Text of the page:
Nature bummin’ with Kirk Gentalen
Animal migration is a wonderful phenomenon to observe. Be it lobsters, monarchs, or in the case of this column—birds—watching the comings and goings of animals can bring a lifetime of lessons about the earth’s tilt, weather patterns and survival in general. Connections between water depths, different countries and even hemispheres can be made, and after a while the earth starts to feel a little smaller. Power of migration.
At times, bird migration can be subtle and tricky to see. The hundreds (or even thousands) of Saw-whet Owls that pass through mid-coast Maine each fall (passing through as I type) may go largely unnoticed by humans except for the random, stressed owl(s) that remains active during daylight hours. Observing fall songbird migration can be tricky as well, as male songbirds aren’t singing as they do in spring. Instead, some songbirds get shy and stick to the shrubs and thickets, or go high in trees during migration–meaning the average nature observer has to use patience and maybe even a little work to get a good view.
For every tricky migration observation, however, there is an example of a more readily accessible migration observation. Such is the case with species each fall that use the not-so-subtle bird habitat and migration corridors that line the sides of our roads. These birds feast on seeds and insects while following safety-in-numbers survival strategies. Within a group word of incoming threats spread quickly in the form of “alarm calls” and groups will erupt in flashes of browns and whites at the drop of such a call. These groups of birds can be impressive in number and, depending on weather conditions, may show up where a single bird had not been seen the day before.
Some drivers of St. George’s roads have been referring to the roadside birds as “Kamikaze birds,” as they seem to play with death while darting in front of cars, buses, and bikes. Others describe such roadside birds as “Little Brown Jobs” or “LBJs.”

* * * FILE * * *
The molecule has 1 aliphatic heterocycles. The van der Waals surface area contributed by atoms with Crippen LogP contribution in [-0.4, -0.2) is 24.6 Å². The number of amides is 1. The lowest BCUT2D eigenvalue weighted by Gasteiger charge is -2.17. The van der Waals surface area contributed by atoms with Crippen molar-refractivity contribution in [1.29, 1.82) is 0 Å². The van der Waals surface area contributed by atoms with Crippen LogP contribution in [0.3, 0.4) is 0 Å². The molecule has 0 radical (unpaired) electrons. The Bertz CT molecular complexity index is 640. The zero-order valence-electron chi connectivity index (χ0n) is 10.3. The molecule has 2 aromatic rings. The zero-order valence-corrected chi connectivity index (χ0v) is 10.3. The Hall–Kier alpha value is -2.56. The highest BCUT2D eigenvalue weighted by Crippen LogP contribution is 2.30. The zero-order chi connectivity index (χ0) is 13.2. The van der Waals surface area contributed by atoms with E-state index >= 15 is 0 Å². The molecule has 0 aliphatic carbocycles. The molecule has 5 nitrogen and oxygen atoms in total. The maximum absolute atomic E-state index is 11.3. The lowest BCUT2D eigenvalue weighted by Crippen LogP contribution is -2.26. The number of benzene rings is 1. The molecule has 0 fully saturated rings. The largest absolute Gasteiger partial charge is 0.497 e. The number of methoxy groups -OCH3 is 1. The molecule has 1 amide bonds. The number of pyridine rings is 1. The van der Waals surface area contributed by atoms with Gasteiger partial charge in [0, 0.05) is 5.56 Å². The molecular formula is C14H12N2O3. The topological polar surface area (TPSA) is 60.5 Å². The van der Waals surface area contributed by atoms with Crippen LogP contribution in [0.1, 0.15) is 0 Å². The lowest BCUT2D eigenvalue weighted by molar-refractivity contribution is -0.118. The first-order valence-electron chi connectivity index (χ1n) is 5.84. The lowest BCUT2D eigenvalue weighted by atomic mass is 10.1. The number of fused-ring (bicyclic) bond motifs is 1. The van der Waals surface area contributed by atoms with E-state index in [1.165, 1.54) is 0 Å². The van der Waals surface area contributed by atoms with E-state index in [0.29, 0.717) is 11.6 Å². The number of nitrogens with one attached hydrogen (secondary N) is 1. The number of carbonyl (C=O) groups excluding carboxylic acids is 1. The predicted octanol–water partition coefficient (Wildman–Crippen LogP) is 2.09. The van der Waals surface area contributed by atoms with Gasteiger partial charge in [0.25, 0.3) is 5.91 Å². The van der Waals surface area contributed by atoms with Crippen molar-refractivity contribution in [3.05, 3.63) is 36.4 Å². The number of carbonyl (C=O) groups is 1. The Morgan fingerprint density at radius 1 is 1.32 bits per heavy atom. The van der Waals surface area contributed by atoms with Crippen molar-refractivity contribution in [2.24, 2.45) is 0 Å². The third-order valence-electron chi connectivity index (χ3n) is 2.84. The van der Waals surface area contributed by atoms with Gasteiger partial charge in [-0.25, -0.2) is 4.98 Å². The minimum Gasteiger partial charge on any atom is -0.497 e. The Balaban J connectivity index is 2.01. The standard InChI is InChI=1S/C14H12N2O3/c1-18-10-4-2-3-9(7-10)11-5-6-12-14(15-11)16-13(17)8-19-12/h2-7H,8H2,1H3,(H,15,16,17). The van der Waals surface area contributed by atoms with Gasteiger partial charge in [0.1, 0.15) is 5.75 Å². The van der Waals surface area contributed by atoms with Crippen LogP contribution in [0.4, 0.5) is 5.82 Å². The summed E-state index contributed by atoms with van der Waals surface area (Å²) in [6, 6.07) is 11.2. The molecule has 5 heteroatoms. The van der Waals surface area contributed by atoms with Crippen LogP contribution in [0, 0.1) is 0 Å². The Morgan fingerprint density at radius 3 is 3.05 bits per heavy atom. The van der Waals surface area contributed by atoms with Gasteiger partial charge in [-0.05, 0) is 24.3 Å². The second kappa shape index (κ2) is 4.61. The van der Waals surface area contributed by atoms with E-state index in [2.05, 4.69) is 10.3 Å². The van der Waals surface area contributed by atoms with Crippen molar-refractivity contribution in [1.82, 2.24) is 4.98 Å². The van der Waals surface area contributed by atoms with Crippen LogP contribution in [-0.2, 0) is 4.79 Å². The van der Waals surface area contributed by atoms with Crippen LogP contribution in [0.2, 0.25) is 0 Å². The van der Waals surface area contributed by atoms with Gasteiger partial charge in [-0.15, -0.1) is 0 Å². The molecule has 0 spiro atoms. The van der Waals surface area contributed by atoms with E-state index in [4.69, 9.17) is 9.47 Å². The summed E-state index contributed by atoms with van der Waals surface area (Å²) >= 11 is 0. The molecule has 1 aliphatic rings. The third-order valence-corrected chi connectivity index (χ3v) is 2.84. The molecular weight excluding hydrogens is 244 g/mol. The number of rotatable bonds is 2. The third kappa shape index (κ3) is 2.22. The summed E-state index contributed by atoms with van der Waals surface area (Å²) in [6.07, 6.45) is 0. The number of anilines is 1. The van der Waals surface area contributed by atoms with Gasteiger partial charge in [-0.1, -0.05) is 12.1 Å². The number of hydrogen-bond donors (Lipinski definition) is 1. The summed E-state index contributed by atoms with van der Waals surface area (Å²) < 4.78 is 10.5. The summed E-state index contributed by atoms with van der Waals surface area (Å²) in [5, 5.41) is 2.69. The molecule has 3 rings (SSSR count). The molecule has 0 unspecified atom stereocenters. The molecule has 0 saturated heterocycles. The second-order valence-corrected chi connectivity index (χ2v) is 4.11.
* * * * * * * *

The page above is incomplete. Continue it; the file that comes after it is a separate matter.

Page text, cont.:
The vast majority of LBJs along Watts Avenue I saw recently were Dark-eyed Juncos (easy to identify in flight as their outer tail feathers–both left and right sides–are white in contrast to the dark central tail feathers) and White-throated Sparrows. Both are members of the Emberizidae and both species breed in the midcoast. The large numbers of roadside individuals, however, tells a story of birds from further north stopping at our “roadside diners” before heading to their wintering grounds in the south.
White-crowned Sparrows also made up a healthy part of the LBJ groups I saw in St. George. This species breeds up north, Hudson Bay, Labrador and above. But, for a few weeks each fall we get to see this species as individuals pass through on their way to wintering grounds in the southern half of the U.S. Along the coast most White-crowneds seen in migration are first-year birds (hatched just a few months ago) and “white-crowned” can seem like a misnomer for them as their crowns are red-and-cream colored. Song, Chipping, Swamp, and Savannah sparrows rounded out the sparrows I crossed within the LBJ groups.
Two larger bird species that I also saw in this year’s roadside groups were Northern Flicker and Hermit Thrushes. Flickers–state bird of Alabama!–are a woodpecker that spends a lot of time on the ground eating ants. When they take to flight, the white rump patch at the base of their tail (dorsal side) is easily seen and makes identification just as easy. Hermit thrushes–state bird of Vermont–have been extremely tame this fall, especially those with the roadside groups, and approaching close for great views has been the norm! That is never the norm at all!
All in all, I picked out nine species of birds in the St. George roadside LBJ groups and there were undoubtedly other species that passed through. It was hard not to note the sheer numbers of LBJs. They showed up almost magically overnight and seem to have disappeared as quickly as they appeared. The power of migration–a quick show along a roadside near you! See you out there!
PHOTOS: Kirk Gentalen